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Status of the East Antarctic Ice Sheet
Mackintosh, A., White, D., Fink, D., Gore, D.B., Pickard, J. and Fanning, P.C. 2007. Exposure ages from mountain dipsticks in Mac. Robertson Land, East Antarctica, indicate little change in ice-sheet thickness since the Last Glacial Maximum. Geology 35: 551-554.

What was done
Noting that "past changes in East Antarctic Ice Sheet (EAIS) volume are poorly known and difficult to measure, yet are critical for predicting the response of the ice sheet to modern climate change," the authors derived altitudinal transects of 10Be and 26Al exposure ages across Mac. Robertson Land's Framnes Mountains, which extend from 10 to 50 km inland of the coast and provide a north-south transect perpendicular to the ice-sheet margin that allows the magnitude and timing of EAIS retreat to be quantified.

What was learned
The new data indicate that the coastal EAIS thinned by no more than 350 meters over the past 13,000 years, and that this reduction occurred over a 5,000-year period that ended with the ice sheet attaining its present profile about 7,000 years ago. "Combined with regional offshore and terrestrial geologic evidence," in the words of Mackintosh et al., these results suggest that "the reduction in EAIS volume since the Last Glacial Maximum was smaller than that indicated by contemporary ice-sheet models and added little meltwater to the global ocean."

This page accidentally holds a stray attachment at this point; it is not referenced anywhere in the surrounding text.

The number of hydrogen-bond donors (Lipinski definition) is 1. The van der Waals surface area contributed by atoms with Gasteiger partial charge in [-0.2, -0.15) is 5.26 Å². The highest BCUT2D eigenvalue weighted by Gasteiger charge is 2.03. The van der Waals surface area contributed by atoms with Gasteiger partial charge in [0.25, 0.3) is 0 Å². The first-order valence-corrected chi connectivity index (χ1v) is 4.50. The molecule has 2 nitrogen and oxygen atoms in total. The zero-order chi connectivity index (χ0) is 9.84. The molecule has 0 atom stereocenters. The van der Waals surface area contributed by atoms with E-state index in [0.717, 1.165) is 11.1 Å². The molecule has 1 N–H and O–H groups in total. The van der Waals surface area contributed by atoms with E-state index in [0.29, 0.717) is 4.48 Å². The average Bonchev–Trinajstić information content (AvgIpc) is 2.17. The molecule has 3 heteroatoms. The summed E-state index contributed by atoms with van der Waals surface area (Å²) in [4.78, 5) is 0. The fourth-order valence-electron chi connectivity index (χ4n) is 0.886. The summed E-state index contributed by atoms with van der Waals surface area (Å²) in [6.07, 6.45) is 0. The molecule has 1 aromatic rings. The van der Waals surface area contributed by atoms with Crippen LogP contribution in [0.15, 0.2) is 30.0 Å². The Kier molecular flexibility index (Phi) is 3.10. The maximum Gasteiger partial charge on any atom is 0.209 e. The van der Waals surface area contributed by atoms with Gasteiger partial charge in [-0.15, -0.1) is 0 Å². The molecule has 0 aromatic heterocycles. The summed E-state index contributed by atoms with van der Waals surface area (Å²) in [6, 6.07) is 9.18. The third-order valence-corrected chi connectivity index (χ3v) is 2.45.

What it means
In the concluding paragraph of their paper, the six scientists say that their "finding that the EAIS in Mac. Robertson Land has not undergone major retreat during the past 7,000 years indicates that its adjustment to postglacial sea-level rise ceased earlier than that of the West Antarctic Ice Sheet," which behavior, in their words, "is consistent with satellite-based radar altimetry measurements that indicate that the EAIS interior has grown [our italics] since 1992 in response to an increase [our italics] in snowfall (Davis et al., 2005)." Hence, it would appear that we have little to worry about with respect to the EAIS contributing significantly to global sea level rise for perhaps millennia to come.

Davis, C.H., Li, Y., McConnell, J.R., Frey, M.M. and Hanna, E. 2005. Snowfall-driven growth in East Antarctic Ice Sheet mitigates recent sea level rise. Science 308: 1898-1901.

Reviewed 26 September 2007